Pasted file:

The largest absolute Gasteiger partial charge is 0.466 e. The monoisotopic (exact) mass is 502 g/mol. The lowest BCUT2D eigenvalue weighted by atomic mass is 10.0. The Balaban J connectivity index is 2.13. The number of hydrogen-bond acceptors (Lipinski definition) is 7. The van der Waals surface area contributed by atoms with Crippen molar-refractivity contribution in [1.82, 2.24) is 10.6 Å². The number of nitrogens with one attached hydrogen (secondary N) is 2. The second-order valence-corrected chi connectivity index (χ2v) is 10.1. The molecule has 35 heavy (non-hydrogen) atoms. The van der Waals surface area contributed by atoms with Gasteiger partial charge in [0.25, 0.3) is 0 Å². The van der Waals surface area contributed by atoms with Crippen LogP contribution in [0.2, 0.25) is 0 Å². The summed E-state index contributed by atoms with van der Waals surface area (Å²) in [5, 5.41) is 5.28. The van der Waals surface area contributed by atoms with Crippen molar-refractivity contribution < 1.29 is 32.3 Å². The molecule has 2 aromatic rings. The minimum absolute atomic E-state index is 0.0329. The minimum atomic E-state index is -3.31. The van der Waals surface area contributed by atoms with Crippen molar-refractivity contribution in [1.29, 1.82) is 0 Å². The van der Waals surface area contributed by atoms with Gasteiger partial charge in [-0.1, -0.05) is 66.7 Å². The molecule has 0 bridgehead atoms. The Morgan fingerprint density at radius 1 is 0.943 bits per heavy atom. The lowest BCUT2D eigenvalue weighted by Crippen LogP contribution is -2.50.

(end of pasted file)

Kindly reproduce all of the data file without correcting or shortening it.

The largest absolute Gasteiger partial charge is 0.466 e. The monoisotopic (exact) mass is 502 g/mol. The lowest BCUT2D eigenvalue weighted by atomic mass is 10.0. The Balaban J connectivity index is 2.13. The number of hydrogen-bond acceptors (Lipinski definition) is 7. The van der Waals surface area contributed by atoms with Crippen molar-refractivity contribution in [1.82, 2.24) is 10.6 Å². The number of nitrogens with one attached hydrogen (secondary N) is 2. The second-order valence-corrected chi connectivity index (χ2v) is 10.1. The molecule has 35 heavy (non-hydrogen) atoms. The van der Waals surface area contributed by atoms with Gasteiger partial charge in [0.25, 0.3) is 0 Å². The van der Waals surface area contributed by atoms with Crippen LogP contribution in [0.2, 0.25) is 0 Å². The summed E-state index contributed by atoms with van der Waals surface area (Å²) in [5, 5.41) is 5.28. The van der Waals surface area contributed by atoms with Crippen molar-refractivity contribution < 1.29 is 32.3 Å². The molecule has 2 aromatic rings. The minimum absolute atomic E-state index is 0.0329. The minimum atomic E-state index is -3.31. The van der Waals surface area contributed by atoms with Crippen molar-refractivity contribution in [1.29, 1.82) is 0 Å². The van der Waals surface area contributed by atoms with Gasteiger partial charge in [-0.1, -0.05) is 66.7 Å². The molecule has 0 bridgehead atoms. The Morgan fingerprint density at radius 1 is 0.943 bits per heavy atom. The lowest BCUT2D eigenvalue weighted by Crippen LogP contribution is -2.50.